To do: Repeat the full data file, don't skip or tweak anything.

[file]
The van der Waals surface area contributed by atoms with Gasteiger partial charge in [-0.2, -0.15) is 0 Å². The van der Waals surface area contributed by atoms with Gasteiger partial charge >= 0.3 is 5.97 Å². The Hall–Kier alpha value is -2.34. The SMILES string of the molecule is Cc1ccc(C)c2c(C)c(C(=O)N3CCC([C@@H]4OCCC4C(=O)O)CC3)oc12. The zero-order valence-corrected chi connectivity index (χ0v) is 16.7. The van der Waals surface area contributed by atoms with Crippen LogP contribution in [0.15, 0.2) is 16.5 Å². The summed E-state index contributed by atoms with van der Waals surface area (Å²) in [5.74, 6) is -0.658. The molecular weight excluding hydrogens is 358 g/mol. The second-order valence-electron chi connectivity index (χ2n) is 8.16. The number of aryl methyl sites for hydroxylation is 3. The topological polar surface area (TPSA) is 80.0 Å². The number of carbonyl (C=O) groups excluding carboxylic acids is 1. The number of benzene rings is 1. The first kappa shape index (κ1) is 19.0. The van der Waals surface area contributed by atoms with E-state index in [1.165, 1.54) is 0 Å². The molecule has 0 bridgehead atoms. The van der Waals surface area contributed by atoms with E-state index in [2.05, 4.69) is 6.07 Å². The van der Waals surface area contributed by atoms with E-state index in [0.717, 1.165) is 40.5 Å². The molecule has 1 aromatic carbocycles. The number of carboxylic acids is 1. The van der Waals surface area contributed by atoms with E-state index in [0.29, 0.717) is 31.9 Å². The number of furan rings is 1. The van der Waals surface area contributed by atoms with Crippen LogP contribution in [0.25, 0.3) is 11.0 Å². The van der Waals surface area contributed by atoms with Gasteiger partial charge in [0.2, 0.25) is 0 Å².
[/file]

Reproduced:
The van der Waals surface area contributed by atoms with Gasteiger partial charge in [-0.2, -0.15) is 0 Å². The van der Waals surface area contributed by atoms with Gasteiger partial charge >= 0.3 is 5.97 Å². The Hall–Kier alpha value is -2.34. The SMILES string of the molecule is Cc1ccc(C)c2c(C)c(C(=O)N3CCC([C@@H]4OCCC4C(=O)O)CC3)oc12. The zero-order valence-corrected chi connectivity index (χ0v) is 16.7. The van der Waals surface area contributed by atoms with Crippen LogP contribution in [0.15, 0.2) is 16.5 Å². The summed E-state index contributed by atoms with van der Waals surface area (Å²) in [5.74, 6) is -0.658. The molecular weight excluding hydrogens is 358 g/mol. The second-order valence-electron chi connectivity index (χ2n) is 8.16. The number of aryl methyl sites for hydroxylation is 3. The topological polar surface area (TPSA) is 80.0 Å². The number of carbonyl (C=O) groups excluding carboxylic acids is 1. The number of benzene rings is 1. The first kappa shape index (κ1) is 19.0. The van der Waals surface area contributed by atoms with E-state index in [1.165, 1.54) is 0 Å². The molecule has 0 bridgehead atoms. The van der Waals surface area contributed by atoms with E-state index in [2.05, 4.69) is 6.07 Å². The van der Waals surface area contributed by atoms with E-state index in [0.717, 1.165) is 40.5 Å². The molecule has 1 aromatic carbocycles. The number of carboxylic acids is 1. The van der Waals surface area contributed by atoms with E-state index in [0.29, 0.717) is 31.9 Å². The number of furan rings is 1. The van der Waals surface area contributed by atoms with Crippen LogP contribution in [0.25, 0.3) is 11.0 Å². The van der Waals surface area contributed by atoms with Gasteiger partial charge in [0.2, 0.25) is 0 Å².